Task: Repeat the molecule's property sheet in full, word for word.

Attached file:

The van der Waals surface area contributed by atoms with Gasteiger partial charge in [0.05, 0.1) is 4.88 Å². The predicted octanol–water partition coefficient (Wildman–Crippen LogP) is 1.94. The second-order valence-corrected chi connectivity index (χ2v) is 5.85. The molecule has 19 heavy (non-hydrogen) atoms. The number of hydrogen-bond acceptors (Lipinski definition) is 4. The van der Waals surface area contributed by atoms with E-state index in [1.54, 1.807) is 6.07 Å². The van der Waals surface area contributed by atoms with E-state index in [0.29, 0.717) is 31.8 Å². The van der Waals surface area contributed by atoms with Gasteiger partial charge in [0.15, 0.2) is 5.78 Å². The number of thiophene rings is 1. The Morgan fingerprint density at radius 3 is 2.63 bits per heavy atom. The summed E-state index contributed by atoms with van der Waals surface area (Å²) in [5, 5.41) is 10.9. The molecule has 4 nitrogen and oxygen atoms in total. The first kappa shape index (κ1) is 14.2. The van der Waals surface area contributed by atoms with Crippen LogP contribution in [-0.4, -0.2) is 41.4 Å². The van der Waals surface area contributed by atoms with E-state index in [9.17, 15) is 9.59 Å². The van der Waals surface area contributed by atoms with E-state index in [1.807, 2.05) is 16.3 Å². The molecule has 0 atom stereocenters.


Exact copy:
The van der Waals surface area contributed by atoms with Gasteiger partial charge in [0.05, 0.1) is 4.88 Å². The predicted octanol–water partition coefficient (Wildman–Crippen LogP) is 1.94. The second-order valence-corrected chi connectivity index (χ2v) is 5.85. The molecule has 19 heavy (non-hydrogen) atoms. The number of hydrogen-bond acceptors (Lipinski definition) is 4. The van der Waals surface area contributed by atoms with E-state index in [1.54, 1.807) is 6.07 Å². The van der Waals surface area contributed by atoms with E-state index in [0.29, 0.717) is 31.8 Å². The van der Waals surface area contributed by atoms with Gasteiger partial charge in [0.15, 0.2) is 5.78 Å². The number of thiophene rings is 1. The Morgan fingerprint density at radius 3 is 2.63 bits per heavy atom. The summed E-state index contributed by atoms with van der Waals surface area (Å²) in [5, 5.41) is 10.9. The molecule has 4 nitrogen and oxygen atoms in total. The first kappa shape index (κ1) is 14.2. The van der Waals surface area contributed by atoms with Crippen LogP contribution in [-0.4, -0.2) is 41.4 Å². The van der Waals surface area contributed by atoms with E-state index in [9.17, 15) is 9.59 Å². The van der Waals surface area contributed by atoms with E-state index in [1.807, 2.05) is 16.3 Å². The molecule has 0 atom stereocenters.